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Subsections


2.2 General overview of the main components

2.2.1 XML Header

A well formed gsmarkup file begins with the standard XML declaration,
<?xml version="1.0"?>
<!DOCTYPE gsmarkup>
While this declaration is not strictly necessary, it's pretty to have - it declares that the file is an XML version 1 file, and that the document type is gsmarkup.

2.2.2 The <gsmarkup> tag

The document begins with a <gsmarkup> tag, and ends with a </gsmarkup>. So, here is a skeleton gsmarkup file:
<?xml version="1.0"?>
<!DOCTYPE gsmarkup>
<gsmarkup>
  <!-- the document goes here -->
</gsmarkup>
(this <gsmarkup> tag is the equivalent of the <html> tag in HTML).

2.2.3 Comments

Comments can be inserted anywhere in the file inside a <!- -> tag. For example,
<!-- This is a comment -->
Such comments are ignored by the parser.

2.2.4 Special Characters

A few characters are special XML characters. To insert these characters inside strings or free text in the file, you need to use the appropriate XML entities. The table 2.1 lists these important entities for easy reference.

 
Table 2.1: Special XML entities
Entity Value
&amp; &
&apos; '
&gt; >
&lt; <
&quot; "

For example, to insert < in the title of a button, you need to write it as &lt;.

2.2.5 <objects> and <connectors> sections

Inside the <gsmarkup> document tag, you can place objects and connectors section. An objects section is started by opening a <objects> tag, and ended by closing it. A connectors section is started by opening a <connectors> tag, and ended by closing it. You can use as many objects and connectors sections as you want, even if normally just one objects and one connectors sections are present. You can not nest objects and connectors sections. An objects section declares a list of objects which are to be created when the file is loaded into a running application. Typically, the list of objects might include windows (and all the widgets contained in the windows), menus, and other arbitrary objects, including objects of custom classes you have defined in your application. The connectors section declares a list of connectors; each connector represents a connection to establish between two objects - typically between an object residing in your application and one of the objects created when the file is loaded. As we will explain later on, connections between objects created when the file is loaded (and connections from an object within the file and an external object in your application) can be declared using a special syntax inside the objects section itself, so normally the connectors section is very short, and it is mostly provided for the special cases which can't be managed by the other syntax. Programs generating gsmarkup files are expected to put all connections in the objects section, except connections which can't be embedded there.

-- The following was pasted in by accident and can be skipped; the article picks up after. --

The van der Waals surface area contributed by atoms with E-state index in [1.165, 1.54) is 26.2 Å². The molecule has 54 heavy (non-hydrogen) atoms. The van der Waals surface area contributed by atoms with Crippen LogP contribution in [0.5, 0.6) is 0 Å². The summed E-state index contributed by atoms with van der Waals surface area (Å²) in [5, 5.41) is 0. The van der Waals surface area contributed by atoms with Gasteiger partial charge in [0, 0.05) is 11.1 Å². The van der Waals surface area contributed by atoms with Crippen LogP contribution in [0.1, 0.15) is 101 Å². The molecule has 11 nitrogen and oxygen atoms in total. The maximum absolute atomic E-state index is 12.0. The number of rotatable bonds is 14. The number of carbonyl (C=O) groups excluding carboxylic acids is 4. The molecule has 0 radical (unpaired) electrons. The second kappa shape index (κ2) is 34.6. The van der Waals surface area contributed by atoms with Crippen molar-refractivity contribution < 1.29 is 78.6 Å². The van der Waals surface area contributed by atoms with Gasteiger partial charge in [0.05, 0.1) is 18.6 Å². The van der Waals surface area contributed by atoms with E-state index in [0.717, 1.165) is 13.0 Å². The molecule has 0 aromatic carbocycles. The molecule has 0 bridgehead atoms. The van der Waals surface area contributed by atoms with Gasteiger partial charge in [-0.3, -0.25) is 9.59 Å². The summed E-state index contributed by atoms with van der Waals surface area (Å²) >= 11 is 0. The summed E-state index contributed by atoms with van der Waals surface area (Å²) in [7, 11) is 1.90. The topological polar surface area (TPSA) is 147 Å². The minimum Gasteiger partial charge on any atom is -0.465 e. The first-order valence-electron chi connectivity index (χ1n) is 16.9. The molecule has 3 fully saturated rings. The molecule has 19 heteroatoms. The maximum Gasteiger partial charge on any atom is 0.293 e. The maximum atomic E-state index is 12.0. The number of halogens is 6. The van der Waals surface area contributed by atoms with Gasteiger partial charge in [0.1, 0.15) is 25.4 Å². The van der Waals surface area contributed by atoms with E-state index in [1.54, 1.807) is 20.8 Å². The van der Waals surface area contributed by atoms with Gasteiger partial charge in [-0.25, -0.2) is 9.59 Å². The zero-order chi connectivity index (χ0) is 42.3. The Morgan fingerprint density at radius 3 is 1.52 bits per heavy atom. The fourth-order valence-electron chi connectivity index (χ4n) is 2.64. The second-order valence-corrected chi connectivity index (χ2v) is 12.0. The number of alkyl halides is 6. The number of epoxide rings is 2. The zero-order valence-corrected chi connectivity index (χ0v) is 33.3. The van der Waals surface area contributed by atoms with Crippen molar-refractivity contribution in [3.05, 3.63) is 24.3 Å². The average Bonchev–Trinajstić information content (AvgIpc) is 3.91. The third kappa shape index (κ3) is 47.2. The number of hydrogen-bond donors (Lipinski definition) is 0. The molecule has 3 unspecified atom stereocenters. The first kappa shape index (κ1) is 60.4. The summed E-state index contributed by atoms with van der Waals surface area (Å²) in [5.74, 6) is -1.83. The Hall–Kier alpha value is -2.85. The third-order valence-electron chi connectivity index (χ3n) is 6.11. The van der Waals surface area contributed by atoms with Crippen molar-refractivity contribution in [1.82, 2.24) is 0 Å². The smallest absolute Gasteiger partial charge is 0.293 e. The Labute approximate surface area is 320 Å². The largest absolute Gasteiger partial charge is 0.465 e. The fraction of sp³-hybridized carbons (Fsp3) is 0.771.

The difference between the two section types is important because the parser behaves differently inside an objects section and inside a connectors section.

To let you get a more practical feeling of the thing, here is a very simple gsmarkup file creating a button:

<?xml version="1.0"?>
<!DOCTYPE gsmarkup>
<gsmarkup>

<objects>

  <window title="Button Test" closable="NO" frameAutosaveName="main" >
    <button title="Click this button to quit" action="terminate:" />
  </window>

</objects>

</gsmarkup>
We will explain the window and the button tags later on. Just notice that in this example, there is only an objects section in the file (which creates a window containing a button), and there is no connectors section.

If you want to run this file, save it as a button.gsmarkup file, then type at the command prompt

openapp GSMarkupBrower.app button.gsmarkup
(of course you need to have installed Renaissance for this to work). You can normally load any file to see how it looks by using GSMarkupBrowser.app in this way.


Next: 2.3 The objects section Up: 2. The GNUstep Markup Previous: 2.1 The GNUstep Markup
2008-03-19